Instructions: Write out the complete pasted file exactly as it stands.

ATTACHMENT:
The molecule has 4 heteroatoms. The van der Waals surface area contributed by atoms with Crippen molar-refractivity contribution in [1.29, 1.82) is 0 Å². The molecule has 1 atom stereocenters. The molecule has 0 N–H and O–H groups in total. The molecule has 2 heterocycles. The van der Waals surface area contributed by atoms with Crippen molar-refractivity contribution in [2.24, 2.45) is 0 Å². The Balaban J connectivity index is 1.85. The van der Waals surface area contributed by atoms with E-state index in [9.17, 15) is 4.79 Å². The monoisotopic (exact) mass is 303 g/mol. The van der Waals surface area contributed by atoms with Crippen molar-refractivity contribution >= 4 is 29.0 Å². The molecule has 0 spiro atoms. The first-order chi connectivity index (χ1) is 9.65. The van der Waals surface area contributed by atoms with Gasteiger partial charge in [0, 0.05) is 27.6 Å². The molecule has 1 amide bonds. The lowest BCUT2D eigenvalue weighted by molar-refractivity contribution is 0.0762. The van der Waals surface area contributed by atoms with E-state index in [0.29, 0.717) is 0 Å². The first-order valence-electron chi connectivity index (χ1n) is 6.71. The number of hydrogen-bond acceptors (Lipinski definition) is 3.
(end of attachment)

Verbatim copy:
The molecule has 4 heteroatoms. The van der Waals surface area contributed by atoms with Crippen molar-refractivity contribution in [1.29, 1.82) is 0 Å². The molecule has 1 atom stereocenters. The molecule has 0 N–H and O–H groups in total. The molecule has 2 heterocycles. The van der Waals surface area contributed by atoms with Crippen molar-refractivity contribution in [2.24, 2.45) is 0 Å². The Balaban J connectivity index is 1.85. The van der Waals surface area contributed by atoms with E-state index in [9.17, 15) is 4.79 Å². The monoisotopic (exact) mass is 303 g/mol. The van der Waals surface area contributed by atoms with Crippen molar-refractivity contribution >= 4 is 29.0 Å². The molecule has 0 spiro atoms. The first-order chi connectivity index (χ1) is 9.65. The van der Waals surface area contributed by atoms with Gasteiger partial charge in [0, 0.05) is 27.6 Å². The molecule has 1 amide bonds. The lowest BCUT2D eigenvalue weighted by molar-refractivity contribution is 0.0762. The van der Waals surface area contributed by atoms with E-state index in [0.29, 0.717) is 0 Å². The first-order valence-electron chi connectivity index (χ1n) is 6.71. The number of hydrogen-bond acceptors (Lipinski definition) is 3.